The Reserve Bank of India today released the Macroeconomic and Monetary Developments First Quarter Review 2011-12. The document serves as a background to the Monetary Policy Statement 2011-12 to be announced on July 26, 2011. The major highlights of the document are set out below.
Taming inflation warrants continuation of anti-inflationary monetary stance
- Inflation risks stay, while growth showed signs of moderation. On current reckoning, growth is likely to stay around trend growth of around 8.0 per cent. However, downside risks have increased. Overall some moderation in growth is expected in 2011-12. Various expectation surveys also indicate the same.
- Near-term upside risks to inflation remain significant. Price pressures are expected to persist through Q2 as well and then moderate towards the later part of 2011-12. Breaking inertial dynamics of wage and food price rise is important for arresting inflation.
- Risks to baseline growth and inflation projections may arise from three factors: (1) significant departure of monsoon from normal, (2) a collapse or re-build of global commodity price bubble, and (3) Euro zone debt crisis assuming full-blown proportions.
- Notwithstanding the slowdown in growth, high inflation requires continued anti-inflationary bias with a close watch and responsiveness to new information.
Global Economic Conditions
Recovery at risk with softer growth and inflation surprise in advanced economies
- Globally, the momentum of recovery appears to be stalling. High oil and commodity prices, the Middle East political strife, Japanese earthquake, sovereign debt problems and the impasses on the fiscal and debt problems in the US have taken a toll on economic activity as well as consumer confidence.
- Global inflation is rising rapidly prompting debate over how much longer advanced economies can defer an exit from an excessively accommodative monetary policy. Meanwhile, commodity prices exhibited some decline in Q1 of 2011-12 with global growth weakening, but it is unclear if this is transitory.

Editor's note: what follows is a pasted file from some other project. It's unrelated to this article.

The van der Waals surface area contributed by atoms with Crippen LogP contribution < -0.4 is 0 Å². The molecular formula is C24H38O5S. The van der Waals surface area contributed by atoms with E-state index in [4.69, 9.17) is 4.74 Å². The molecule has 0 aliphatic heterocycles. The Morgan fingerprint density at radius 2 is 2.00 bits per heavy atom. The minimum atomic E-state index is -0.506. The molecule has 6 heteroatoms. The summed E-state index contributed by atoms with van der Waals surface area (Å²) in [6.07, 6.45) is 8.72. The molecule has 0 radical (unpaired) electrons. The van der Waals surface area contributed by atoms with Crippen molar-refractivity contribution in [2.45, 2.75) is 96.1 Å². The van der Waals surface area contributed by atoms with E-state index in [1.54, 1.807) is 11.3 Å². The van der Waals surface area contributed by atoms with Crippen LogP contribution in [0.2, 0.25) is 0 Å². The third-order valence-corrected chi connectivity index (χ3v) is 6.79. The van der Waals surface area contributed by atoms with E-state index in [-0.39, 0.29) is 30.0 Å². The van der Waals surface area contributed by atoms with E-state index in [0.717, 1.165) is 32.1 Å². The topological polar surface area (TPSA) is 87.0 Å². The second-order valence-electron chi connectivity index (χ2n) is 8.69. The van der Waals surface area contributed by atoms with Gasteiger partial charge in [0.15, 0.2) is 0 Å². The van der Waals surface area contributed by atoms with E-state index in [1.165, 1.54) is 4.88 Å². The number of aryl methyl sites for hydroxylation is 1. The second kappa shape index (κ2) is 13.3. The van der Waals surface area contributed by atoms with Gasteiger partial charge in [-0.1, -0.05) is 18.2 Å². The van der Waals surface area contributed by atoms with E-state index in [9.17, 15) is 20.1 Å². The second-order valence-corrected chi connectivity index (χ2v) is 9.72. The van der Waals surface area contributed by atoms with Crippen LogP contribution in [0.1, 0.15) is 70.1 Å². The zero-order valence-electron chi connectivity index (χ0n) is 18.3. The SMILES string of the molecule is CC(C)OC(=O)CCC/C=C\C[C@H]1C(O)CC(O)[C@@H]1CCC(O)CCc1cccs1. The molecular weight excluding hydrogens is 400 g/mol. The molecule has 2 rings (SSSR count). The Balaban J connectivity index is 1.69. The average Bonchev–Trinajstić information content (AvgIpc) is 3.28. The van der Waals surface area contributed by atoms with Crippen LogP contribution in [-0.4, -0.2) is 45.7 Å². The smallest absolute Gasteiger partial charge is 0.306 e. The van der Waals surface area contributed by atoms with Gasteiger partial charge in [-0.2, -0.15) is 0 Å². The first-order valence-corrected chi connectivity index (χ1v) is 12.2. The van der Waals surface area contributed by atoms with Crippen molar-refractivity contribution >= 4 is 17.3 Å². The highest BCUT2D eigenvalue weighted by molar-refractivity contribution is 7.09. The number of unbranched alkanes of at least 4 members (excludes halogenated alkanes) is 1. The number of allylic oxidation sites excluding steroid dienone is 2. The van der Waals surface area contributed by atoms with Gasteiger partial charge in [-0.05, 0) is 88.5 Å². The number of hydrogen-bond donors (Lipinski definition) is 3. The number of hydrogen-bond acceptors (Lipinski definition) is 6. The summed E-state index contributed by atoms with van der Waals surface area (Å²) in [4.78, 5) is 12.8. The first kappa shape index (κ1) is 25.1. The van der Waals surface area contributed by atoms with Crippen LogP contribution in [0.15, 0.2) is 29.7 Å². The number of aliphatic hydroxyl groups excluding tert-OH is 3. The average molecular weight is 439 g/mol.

Signs of moderation after acceleration in 2010-11
- Growth showed some moderation during Q1 of 2011-12. These were visible from deceleration in IIP during April-May 2011 and in consumption of cement, steel and automobiles during Q1 of 2011-12. Manufacturing and services PMIs also show that growth is turning softer.
- There has been timely arrival and advancement of monsoon. However, after a good rainfall in June, the monsoon appears to be weakening a bit. Sowing till July 22, 2011 has been marginally less than that in corresponding period last year. On balance, agricultural growth is expected to stay broadly on track.
- IIP growth, though having moderated, has turned more broad-based. Services sector has sustained its momentum. Going forward, there is a possibility of some softening in industrial growth, as a result of implied input costs.
Investment demand slows down, private consumption demand remains strong
- Aggregate investment as well as corporate investment intentions dipped in the second half of 2010-11 and are yet to show signs of improvement. Corporate sales growth remains robust but profits are moderating due to higher costs. Despite some deceleration, private consumption demand continues to be strong.